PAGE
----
Defenses to intentional torts are consent, self-defense, defense of others, defense of property, prevention of crime, recovery of property, legal authority, and necessity.
Consent:
Consent relates to the plaintiff's state of mind and the existence of express or implied willingness that the defendant should act in the complained of manner.
The Defense of Self-Defense:
Self-defense is a defense that relates to the general proposition that a person who reasonably believes himself to be threatened with immediate bodily harm may use whatever degree of force is apparently necessary to protect himself or herself.
The Defense of Defense of Others:
The defense of others relates to the general proposition that a person who reasonably believes another to be threatened with immediate bodily harm may use whatever degree of force is apparently necessary to protect the personal safety of the other person.
Step-In-Shoes Jurisdiction (Defense of Others):
In some jurisdictions a person is not allowed to use the defense of defense of others unless the person being defended was not the aggressor and had the right to use self-defense.
Reasonable Appearances Jurisdictions (Defense of Others):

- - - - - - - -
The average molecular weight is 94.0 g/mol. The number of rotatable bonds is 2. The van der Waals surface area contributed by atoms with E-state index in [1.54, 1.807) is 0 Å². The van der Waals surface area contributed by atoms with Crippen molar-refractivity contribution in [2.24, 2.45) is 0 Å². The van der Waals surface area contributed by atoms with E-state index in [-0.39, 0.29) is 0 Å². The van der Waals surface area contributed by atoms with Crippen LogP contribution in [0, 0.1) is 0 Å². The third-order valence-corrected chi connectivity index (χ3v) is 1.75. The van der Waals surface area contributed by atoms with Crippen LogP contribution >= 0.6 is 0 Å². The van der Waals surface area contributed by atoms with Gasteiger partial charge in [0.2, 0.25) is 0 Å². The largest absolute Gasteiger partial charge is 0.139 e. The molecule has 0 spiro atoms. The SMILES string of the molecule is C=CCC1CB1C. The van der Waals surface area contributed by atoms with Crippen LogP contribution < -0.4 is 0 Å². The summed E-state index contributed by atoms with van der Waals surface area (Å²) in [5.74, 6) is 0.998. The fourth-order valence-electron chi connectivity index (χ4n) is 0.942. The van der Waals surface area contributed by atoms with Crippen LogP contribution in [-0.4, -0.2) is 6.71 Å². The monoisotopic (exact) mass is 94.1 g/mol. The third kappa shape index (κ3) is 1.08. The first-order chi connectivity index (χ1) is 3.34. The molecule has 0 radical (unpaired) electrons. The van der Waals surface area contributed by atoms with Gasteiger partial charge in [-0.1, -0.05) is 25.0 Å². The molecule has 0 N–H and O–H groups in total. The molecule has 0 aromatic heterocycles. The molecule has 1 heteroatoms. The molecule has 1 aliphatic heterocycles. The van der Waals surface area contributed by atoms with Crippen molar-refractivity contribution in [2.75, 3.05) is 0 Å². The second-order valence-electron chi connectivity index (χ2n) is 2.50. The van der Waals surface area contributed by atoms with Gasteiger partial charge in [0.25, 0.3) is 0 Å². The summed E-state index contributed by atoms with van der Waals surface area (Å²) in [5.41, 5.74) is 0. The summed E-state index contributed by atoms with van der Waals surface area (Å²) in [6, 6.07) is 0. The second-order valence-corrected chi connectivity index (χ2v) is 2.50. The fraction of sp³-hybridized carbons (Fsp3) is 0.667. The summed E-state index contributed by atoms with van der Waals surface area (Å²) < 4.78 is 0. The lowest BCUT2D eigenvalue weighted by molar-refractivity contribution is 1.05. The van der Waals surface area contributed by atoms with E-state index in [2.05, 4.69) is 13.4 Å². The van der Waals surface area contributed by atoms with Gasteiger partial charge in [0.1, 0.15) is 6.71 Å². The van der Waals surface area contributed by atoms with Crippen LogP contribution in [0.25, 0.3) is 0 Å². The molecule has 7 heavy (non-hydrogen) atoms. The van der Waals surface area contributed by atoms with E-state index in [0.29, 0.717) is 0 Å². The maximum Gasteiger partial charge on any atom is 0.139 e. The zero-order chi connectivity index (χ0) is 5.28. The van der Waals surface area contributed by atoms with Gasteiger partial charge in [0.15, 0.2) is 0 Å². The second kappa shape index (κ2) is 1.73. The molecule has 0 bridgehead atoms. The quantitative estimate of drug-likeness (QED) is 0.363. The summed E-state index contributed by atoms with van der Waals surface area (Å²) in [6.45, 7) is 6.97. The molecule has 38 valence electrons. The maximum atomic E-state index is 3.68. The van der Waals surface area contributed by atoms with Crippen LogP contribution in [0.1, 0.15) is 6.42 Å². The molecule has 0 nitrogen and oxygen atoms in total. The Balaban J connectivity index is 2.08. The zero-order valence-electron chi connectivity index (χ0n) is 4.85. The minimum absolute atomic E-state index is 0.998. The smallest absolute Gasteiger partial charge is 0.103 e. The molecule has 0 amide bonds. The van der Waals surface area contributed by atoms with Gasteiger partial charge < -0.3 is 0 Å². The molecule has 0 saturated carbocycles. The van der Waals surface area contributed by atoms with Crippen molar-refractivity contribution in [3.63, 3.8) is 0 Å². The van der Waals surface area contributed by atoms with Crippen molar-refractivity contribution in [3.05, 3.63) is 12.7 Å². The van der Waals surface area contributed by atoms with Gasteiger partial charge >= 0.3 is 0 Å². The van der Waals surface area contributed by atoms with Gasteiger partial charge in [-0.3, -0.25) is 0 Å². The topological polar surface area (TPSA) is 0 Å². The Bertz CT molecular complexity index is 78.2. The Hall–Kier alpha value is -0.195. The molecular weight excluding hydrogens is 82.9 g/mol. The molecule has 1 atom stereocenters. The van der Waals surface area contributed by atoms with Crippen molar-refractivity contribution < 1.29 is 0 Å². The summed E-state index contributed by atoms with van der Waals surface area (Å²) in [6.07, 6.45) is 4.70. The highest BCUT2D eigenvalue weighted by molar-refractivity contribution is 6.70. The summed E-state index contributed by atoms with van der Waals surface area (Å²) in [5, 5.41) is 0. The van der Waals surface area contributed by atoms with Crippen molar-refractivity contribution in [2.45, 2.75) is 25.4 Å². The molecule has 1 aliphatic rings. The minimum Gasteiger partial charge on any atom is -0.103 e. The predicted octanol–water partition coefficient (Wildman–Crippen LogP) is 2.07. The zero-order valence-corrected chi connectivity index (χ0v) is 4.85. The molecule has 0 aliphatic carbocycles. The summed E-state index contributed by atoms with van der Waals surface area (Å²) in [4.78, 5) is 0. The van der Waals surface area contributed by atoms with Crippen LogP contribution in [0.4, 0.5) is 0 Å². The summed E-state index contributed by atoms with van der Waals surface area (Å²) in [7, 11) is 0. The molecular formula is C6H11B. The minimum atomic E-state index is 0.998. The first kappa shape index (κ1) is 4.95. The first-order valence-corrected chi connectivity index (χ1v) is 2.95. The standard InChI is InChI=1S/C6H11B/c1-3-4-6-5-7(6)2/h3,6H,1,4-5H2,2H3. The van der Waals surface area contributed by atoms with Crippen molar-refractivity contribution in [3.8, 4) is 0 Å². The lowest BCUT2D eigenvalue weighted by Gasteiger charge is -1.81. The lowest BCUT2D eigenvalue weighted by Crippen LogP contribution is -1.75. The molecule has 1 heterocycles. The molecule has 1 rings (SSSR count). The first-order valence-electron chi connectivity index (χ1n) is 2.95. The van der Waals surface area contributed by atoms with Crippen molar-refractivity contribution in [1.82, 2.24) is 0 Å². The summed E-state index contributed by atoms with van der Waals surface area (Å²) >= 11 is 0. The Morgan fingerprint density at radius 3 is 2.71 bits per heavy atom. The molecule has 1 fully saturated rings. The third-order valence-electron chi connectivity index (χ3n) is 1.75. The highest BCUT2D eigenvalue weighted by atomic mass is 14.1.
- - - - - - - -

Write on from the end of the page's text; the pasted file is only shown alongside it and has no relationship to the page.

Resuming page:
In other jurisdictions a person defending another in good faith and in ignorance of the fact that the person being defended is the aggressor and not entitled to use self-defense is nevertheless justified when acting upon reasonable appearances. Sometimes it is further required that the person being defended is one whom the defender is authorized by statute to protect.
The Defense of Defense of Property:
The defense of defense of property relates to the general proposition that a person may be privileged to use reasonable force to protect his or her possession of real or personal property against an apparent trespasser.
The Defense of Prevention of Crime:
The defense of prevention of crime relates to the general proposition that any person, whether a police officer or a private person, is privileged to use reasonable force to prevent the commission of a crime which is apparently being attempted in his or her presence.
The Defense of Recovery of Property:
The defense of recovery of property relates to the general proposition that a person is privileged to commit an act which would otherwise constitute an intentional tort if he or she is acting for the purpose of regaining possession of his or her property. There are three separate aspects to this particular defense. They are re-entry upon land, recapture of chattel, and the "Shopkeeper's Rule".